Opening: Monday, 20 January 2020 at 7 p.m.
Introduction: Michaela Obermair
Duration: 21 January – 22 February 2020
Artist talk: Thursday, 13 February at 7 p.m.
Finissage with Video-screening:
Thursday, 20 February at 7 p.m.
sponsored by: BKA Österreich; MA7-Kultur; Cyberlab
Since 2010 the FOTOGALERIE WIEN has put on an annual solo exhibition showcasing the work of a young, upcoming artist. This series of exhibitions, SOLO, functions as a platform and springboard for artists who are at the beginning of their career but who already have an extensive body of work that we want to present to a wider public. The aim is to achieve a sustainable level of public presence for the chosen artist and includes helping to organize cooperations and touring shows. For SOLO XI we have invited the artist Peter Hoiß who was born in 1977; he lives and works in Vienna and Brunnenthal.
Peter Hoiß’s work is cross-media and encompasses photography, installation and video. In Panopticon, he shows an insight into his artistic cabinet of curiosities of things that for him belong to the way of seeing. In doing so he breaks with conventional ways and enhances our attention to concentrate on the connections of the medium of photography with other means of artistic expression. Gelenkte Sicht is the title of his work complex in which two-dimensional images are invested with an additional illusion by large scale periscopes. The content is thereby transposed into form as if the two would mutually supplement and enter into a dialogue with each other.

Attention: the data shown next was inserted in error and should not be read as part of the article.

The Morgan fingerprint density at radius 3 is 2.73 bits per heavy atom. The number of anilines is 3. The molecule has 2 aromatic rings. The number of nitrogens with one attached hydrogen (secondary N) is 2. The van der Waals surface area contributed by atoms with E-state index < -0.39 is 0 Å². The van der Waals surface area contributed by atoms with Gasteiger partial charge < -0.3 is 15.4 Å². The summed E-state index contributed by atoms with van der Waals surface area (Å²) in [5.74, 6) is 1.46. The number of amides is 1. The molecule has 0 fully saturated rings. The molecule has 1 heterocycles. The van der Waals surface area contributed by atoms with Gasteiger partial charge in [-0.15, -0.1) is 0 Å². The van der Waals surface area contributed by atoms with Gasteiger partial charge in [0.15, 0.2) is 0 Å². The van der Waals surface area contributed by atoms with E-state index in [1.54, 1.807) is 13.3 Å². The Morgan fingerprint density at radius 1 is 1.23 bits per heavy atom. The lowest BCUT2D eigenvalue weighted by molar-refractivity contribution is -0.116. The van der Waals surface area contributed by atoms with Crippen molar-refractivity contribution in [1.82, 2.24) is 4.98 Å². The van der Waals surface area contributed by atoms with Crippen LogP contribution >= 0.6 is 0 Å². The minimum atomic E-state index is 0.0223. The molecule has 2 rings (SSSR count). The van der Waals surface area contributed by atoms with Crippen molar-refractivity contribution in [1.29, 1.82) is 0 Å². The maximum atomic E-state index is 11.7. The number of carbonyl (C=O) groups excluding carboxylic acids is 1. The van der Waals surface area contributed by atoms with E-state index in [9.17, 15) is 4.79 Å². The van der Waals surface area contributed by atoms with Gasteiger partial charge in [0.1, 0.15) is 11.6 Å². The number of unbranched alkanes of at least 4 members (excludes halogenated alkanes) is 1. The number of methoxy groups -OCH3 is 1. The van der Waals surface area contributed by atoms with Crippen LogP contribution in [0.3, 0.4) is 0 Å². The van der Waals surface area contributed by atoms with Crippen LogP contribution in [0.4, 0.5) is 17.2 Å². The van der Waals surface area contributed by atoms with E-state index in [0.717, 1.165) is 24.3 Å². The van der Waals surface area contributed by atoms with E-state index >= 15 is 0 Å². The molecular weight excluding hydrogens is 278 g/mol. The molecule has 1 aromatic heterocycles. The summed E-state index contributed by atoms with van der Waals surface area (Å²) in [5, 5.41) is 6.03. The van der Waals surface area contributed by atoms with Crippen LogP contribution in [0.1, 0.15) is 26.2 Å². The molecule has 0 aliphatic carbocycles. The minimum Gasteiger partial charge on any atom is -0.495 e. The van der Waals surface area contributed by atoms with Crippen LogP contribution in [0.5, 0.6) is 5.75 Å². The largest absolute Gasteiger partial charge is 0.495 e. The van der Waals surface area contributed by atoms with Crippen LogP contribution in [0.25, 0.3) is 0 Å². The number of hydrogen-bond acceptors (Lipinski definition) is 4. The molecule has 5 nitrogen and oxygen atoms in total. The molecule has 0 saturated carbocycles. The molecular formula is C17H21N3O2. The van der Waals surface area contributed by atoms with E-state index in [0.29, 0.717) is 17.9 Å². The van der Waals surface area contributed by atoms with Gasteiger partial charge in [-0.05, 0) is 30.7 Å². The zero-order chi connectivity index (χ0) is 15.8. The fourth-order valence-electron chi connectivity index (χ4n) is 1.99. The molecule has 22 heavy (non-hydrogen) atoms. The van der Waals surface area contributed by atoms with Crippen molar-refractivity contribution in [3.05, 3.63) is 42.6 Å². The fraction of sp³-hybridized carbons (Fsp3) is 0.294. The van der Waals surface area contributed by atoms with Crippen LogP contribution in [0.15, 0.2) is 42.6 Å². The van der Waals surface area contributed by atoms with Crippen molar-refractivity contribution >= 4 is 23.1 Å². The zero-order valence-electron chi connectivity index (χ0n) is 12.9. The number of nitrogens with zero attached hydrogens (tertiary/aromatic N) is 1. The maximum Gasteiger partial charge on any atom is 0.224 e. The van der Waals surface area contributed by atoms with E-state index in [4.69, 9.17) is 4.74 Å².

In Panopticon one can have physical experiences and realign the gaze. Peter Hoiß builds a kind of SLR camera and a giant gazer that make it possible to literally experience images, whereas a touchscreen is providing a tactile reference to the photochemical process. The pictures show forest-, volcano- and seascapes which are forced to share our attention with sports grounds, observatories and oil drilling platforms. Human changes to the environment are filtered out of the photographs. Human interventions in nature which, in our everyday lives, are often no longer noticed, are revealed. Coloured filters turn the black and white photographs into flip images that allow the gaze to wander in different directions.
Peter Hoiß is not interested in providing answers but in formulating questions. And he also wants to show everything that optics and photography can be. By isolating individual elements of his art work such as the red light, the camera lens and the watering of analogue photography, he brings them into focus, constantly re-adjusting the possibilities inherent in photographic representation. In his large scale Panopticon optical phenomena encourage questions to surface. Each of us must find the answers for ourselves. (Michaela Obermair)